• Disclaimer: there is only a little bit about wine in this one

    I was driving on the freeway today, as I do every day. Heh, that reminded of Pinky & the Brain… “What are we going to do tonight Brain? Same thing we do every night… try to take over the world!!!”

    So, I was parked on the freeway in rush hour traffic, and I listened to comedy. Ah sweet comedy. I told a friend that I like to imagine giant glowing gummy bears wreaking havoc in the traffic. I could see them all multi-colored stomping and throwing cars everywhere, people saying eeeee gummy bears!

    It makes the traffic more enjoyable.

     

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    I was leaving work. The task today was teaching 50 people about Spanish wine. I’ve talked about aged Rioja wines a couple of times in past posts, but never about the whole country. I’m not sure I want to talk about it now.

    I kind of just want to ramble on about nonsense in an attempt to be humorous.

    The wine rules of Spain are similar to Italy in a bunch of ways. The aging laws are strictly enforced like in Italy. If the wine gets a particular classification it has to meet the aging requirements for said wine. One of the biggest differences is that Spanish wine producers typically age their wine until it’s ready to drink, often well over a decade.

    …but let’s not talk about that. Let’s talk about the time I flew to Beech Grove, Indiana to find the secret to the perfect macaroni and cheese *true story*. I didn’t know I was going to find this holy grail of mac and cheese, but I did. It all started when I was graduating high school. My father wanted me to stay with my uncle in Indiana to get a little business sense.

    Set the way back machine to a time before cell phones. I finished up public high school a semester early and I was encouraged to go to the Hoosier state for my final semester before college. My uncle was a man with ‘many irons in the fire’ as he liked to say. He had two full time airplane mechanics/pilots at the time with an average of ten jets at any time (bought them, fixed them up, and sold them for profit). He had two newspapers, a radio station, and a chemical plant among other things.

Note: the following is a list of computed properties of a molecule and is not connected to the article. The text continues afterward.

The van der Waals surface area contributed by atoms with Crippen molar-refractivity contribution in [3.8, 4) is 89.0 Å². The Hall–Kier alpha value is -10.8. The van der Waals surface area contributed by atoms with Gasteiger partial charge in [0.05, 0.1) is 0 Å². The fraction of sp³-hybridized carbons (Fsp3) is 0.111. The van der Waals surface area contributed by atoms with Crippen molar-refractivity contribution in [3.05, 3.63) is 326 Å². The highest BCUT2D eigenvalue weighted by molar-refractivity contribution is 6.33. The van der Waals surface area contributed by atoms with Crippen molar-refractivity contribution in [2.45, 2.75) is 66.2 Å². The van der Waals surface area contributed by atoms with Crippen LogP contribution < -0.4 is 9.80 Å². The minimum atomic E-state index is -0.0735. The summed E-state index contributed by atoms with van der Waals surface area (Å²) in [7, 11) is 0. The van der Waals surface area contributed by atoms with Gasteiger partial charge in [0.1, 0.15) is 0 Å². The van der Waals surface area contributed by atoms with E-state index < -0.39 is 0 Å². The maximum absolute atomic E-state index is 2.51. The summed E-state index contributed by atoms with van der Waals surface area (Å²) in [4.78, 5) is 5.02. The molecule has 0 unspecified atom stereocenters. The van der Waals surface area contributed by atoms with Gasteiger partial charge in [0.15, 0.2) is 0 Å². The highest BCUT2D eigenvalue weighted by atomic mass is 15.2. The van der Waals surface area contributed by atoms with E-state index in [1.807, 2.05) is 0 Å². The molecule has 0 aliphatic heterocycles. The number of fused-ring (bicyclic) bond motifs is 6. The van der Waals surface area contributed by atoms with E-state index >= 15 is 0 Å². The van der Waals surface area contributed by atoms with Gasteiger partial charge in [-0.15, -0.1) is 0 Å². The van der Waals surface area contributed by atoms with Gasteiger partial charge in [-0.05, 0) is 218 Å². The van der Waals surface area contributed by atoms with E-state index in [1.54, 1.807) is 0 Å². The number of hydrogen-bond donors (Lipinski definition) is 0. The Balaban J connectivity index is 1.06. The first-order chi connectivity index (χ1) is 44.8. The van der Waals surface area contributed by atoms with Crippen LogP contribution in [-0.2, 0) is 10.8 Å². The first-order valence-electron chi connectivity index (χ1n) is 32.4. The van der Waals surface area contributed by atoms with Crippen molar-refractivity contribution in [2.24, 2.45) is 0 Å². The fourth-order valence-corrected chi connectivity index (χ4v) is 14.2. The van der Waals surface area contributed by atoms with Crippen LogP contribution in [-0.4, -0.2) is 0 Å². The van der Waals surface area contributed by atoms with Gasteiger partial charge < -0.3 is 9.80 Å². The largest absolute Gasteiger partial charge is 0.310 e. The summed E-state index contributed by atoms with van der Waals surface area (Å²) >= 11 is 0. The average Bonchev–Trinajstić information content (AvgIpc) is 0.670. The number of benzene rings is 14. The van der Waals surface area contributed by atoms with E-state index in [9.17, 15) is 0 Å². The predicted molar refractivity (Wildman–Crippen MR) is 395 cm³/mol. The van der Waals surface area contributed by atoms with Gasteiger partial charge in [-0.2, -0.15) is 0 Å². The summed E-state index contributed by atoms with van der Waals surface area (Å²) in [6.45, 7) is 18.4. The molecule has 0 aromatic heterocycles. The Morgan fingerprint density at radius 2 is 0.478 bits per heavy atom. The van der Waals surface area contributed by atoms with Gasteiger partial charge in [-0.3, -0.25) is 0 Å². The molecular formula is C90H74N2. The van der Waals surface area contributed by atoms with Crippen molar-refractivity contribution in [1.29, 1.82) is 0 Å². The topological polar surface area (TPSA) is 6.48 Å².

I went ahead and flew to Indiana. I got off the plane and it was -12 (when I left it was 100 degrees with full humidity).

    My uncle always took me to his business meetings which were often at restaurants. One place we frequented was a breakfast buffet that cost $11. He always paid for everything. I felt bad so I would make three plates of food, and eat them all.

    The city of Beech Grove had three stop lights, and they all were hanging on wires in the middle of the streets. Salsa was in squirt bottles at Mexican restaurants, and my nephew didn’t know what an avocado was.

    Past times included basketball, the mall, eating, and bumper cars.

    I went to my uncle’s son’s house on a few occasions. It was in New Palestine a little off the beaten path. His wife often made mac and cheese, but she made it differently… Kraft + milk + cheddar. The first couple of times I was like what is this runny stuff, but then I found it to be the most amazing macaroni and cheese ever.

    So here I am soooo many years later, and I still crave it.

    Spanish wine is kind of like that.

    Bold, subtle, bracing, different, affordable, aged, weird, obscure, unknown, familiar, challenging, rare, and addictive in its own way.

    I went hunting albatross once. I used scuba gear, and spider monkeys. I would stand on the side of the boat in full scuba gear firing the monkeys out of a spider monkey surface to air cannon (you can pick them up at any surplus store). Each monkey held a net that it would spread out just as it approached the incoming albatross. When the monkey would grab one it dive-bombed to the ocean, bird in tow. I would jump off the boat, grab hold of an awaiting dolphin and we dived. The dolphin carried me under water at breakneck speeds, and with a leap out of water I would catch the falling monkey, albatross and all. I would then perform a squid mind transfer on the albatross. Upon complete mind transfer the squidbatross, dolphin, spider monkey and I would all play chess.

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    Editor: That is perhaps the most ridiculous thing I have ever heard.

    Author: More ridiculous than the wooly mammoth story?

    Editor: Okay, the second most ridiculous.

    Author: More ridiculous than the time a kracken attacked the LA marathon

    Editor: I will end you.

    Author: Wow, I didn’t see that one coming.